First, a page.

Intellectual Property Strategist
"No Direct Infringement Unless A 'Single Entity' Performs Each and Every Method Step: Akamai Technologies, Inc. v. Limelight Networks, Inc."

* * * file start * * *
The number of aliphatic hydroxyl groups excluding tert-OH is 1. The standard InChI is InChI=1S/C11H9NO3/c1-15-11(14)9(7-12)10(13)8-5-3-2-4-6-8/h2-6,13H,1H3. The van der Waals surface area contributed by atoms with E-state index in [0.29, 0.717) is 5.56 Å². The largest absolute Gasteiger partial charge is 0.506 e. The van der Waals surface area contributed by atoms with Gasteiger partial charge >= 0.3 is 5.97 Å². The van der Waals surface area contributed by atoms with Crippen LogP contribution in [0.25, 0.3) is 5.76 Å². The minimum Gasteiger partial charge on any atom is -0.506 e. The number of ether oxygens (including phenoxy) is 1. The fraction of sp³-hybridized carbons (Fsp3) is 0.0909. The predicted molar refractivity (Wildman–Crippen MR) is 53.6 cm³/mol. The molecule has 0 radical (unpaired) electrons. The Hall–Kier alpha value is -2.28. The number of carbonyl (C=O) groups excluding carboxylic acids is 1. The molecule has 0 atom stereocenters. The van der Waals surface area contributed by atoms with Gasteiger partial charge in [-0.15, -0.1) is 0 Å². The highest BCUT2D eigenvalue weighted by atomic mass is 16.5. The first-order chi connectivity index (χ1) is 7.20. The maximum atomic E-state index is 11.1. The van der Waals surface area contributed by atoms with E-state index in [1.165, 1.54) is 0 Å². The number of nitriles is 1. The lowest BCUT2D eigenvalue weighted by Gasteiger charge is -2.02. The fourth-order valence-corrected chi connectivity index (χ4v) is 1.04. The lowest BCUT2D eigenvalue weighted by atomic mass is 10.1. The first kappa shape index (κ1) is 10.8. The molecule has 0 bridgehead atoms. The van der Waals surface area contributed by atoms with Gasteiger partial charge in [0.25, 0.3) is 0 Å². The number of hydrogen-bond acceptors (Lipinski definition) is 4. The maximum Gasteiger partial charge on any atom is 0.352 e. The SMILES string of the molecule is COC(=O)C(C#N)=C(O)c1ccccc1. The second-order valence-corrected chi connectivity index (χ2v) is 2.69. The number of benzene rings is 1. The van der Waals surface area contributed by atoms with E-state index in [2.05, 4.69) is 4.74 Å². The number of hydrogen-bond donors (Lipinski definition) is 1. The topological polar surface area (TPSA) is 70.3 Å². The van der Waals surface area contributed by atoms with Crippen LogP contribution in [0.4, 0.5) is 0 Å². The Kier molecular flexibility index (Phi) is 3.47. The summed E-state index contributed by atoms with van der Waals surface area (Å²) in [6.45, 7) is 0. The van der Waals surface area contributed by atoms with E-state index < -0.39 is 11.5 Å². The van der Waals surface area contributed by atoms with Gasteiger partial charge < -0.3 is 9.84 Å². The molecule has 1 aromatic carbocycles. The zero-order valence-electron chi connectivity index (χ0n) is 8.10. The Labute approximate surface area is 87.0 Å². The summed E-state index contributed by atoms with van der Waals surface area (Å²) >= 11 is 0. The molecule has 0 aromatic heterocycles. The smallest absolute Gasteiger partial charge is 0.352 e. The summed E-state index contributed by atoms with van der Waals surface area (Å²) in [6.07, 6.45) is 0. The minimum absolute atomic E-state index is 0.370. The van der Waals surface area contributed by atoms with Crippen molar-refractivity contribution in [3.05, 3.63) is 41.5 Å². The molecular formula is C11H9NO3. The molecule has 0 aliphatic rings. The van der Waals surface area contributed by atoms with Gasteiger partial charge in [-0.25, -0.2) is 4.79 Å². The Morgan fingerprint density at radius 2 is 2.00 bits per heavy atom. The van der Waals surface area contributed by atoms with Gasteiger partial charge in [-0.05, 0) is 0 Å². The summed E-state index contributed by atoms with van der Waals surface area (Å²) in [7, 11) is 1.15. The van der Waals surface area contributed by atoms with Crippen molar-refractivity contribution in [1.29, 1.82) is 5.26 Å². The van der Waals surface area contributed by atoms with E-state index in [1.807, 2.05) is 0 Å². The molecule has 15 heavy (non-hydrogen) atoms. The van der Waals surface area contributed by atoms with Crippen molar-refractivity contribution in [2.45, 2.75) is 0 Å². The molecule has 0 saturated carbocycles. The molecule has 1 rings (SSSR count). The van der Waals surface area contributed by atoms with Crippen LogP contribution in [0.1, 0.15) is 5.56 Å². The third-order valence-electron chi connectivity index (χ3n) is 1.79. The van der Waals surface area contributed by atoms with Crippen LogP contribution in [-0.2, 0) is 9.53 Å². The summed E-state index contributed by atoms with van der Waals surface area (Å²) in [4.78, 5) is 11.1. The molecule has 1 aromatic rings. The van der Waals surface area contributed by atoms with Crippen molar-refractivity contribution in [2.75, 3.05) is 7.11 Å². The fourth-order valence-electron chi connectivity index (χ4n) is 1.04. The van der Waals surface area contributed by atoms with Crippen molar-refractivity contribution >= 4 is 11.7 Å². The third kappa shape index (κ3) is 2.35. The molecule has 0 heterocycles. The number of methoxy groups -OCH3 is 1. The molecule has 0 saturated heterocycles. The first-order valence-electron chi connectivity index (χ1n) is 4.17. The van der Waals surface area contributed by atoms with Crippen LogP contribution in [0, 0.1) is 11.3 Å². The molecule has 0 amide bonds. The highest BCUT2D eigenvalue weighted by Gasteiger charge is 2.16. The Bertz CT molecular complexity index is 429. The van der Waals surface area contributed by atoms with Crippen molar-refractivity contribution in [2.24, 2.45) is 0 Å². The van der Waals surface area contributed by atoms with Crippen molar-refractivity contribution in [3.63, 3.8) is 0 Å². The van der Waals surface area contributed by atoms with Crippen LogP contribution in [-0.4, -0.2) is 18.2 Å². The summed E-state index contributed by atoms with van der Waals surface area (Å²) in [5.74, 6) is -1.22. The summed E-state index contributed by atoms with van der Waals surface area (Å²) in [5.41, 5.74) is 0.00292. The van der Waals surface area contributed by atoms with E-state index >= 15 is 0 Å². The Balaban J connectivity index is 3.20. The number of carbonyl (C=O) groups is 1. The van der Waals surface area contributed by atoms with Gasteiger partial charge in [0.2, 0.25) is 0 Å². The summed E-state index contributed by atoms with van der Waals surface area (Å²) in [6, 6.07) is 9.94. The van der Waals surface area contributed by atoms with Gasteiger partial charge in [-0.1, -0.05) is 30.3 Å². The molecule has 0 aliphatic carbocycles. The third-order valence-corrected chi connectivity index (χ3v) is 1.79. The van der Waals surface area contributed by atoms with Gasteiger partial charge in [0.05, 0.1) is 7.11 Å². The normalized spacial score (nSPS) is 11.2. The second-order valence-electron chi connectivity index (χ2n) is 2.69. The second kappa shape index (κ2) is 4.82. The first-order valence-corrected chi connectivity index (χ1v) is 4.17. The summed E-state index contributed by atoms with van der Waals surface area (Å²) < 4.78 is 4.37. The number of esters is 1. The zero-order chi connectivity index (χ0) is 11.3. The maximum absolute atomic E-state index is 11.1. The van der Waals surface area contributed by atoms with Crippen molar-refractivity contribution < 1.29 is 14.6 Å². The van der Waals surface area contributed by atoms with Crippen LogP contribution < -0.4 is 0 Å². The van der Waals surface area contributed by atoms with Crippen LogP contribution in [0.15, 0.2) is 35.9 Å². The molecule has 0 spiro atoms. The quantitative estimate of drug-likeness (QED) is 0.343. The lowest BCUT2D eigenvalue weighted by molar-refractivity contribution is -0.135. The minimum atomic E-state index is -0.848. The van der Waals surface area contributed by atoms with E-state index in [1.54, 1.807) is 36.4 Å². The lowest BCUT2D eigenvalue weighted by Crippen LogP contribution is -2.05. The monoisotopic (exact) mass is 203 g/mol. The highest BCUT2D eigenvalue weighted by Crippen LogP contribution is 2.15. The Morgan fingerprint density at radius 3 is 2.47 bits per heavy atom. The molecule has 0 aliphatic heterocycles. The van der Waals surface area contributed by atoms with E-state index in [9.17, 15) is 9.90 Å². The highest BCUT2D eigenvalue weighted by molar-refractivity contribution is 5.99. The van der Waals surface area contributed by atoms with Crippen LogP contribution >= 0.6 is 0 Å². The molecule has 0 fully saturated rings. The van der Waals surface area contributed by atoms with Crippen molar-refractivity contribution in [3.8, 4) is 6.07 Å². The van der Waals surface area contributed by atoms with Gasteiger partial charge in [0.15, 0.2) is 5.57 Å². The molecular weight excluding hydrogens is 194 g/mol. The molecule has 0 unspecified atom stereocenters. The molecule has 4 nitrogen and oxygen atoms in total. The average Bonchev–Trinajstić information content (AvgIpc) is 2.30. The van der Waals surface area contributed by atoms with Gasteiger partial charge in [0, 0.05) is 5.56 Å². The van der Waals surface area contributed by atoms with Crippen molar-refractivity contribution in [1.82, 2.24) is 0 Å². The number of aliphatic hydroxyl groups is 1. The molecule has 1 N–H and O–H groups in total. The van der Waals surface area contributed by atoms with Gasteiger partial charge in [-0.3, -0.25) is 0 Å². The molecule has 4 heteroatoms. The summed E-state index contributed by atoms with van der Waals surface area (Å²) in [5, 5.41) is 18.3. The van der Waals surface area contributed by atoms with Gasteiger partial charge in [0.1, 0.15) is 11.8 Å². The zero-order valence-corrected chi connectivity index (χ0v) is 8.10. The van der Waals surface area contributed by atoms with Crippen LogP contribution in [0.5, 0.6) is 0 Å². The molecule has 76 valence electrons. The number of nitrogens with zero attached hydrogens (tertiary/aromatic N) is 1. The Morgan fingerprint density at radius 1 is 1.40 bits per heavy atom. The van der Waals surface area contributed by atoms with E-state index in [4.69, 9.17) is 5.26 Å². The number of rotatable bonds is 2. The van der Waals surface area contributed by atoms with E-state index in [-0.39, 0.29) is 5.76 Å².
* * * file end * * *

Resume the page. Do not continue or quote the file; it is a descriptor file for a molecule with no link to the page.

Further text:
In Akamai Technologies, the Federal Circuit ruled that there was no direct infringement of a method patent claim where defendant Limelight performed all but one step of the patented method and assisted its contractually bound customers with performing the remaining step. Akamai Techs., Inc. v. Limelight Networks, Inc., No. 2009-1372 (Fed. Cir. May 13, 2015). The court ruled that there is no direct infringement unless a "single entity" performs each and every step of the claimed method. Therefore, it found no direct infringement because Limelight and its customers were not part of a single entity and the customers were performing the missing step for their own benefit, not Limelight's. The U.S. Supreme Court had already ruled that Limelight could not be an infringement inducer until there was an identified direct infringer. Limelight Networks, Inc. v. Akamai Techs., Inc., 134 S. Ct. 2111 (2014). The Federal Circuit had previously ruled that Limelight was an infringement inducer and had not reached the issue of direct infringement. See, Akamai Techns. v. Limelight Networks, Inc., 629 F.3d 1311 (Fed. Cir. 2010). Accordingly, while Limelight profited from the divided performance of the patented method and its customers obtained the benefits of Akamai's patent, no party was liable for direct or indirect patent infringement. The majority blamed this so-called "gaping hole" on improper claim drafting. Akamai Techs., No. 2009-1372 at 16 (Linn, J., majority). The dissent called for en banc review. Akamai Techs., No. 2009-1372 at 1 (Moore, J., dissent.).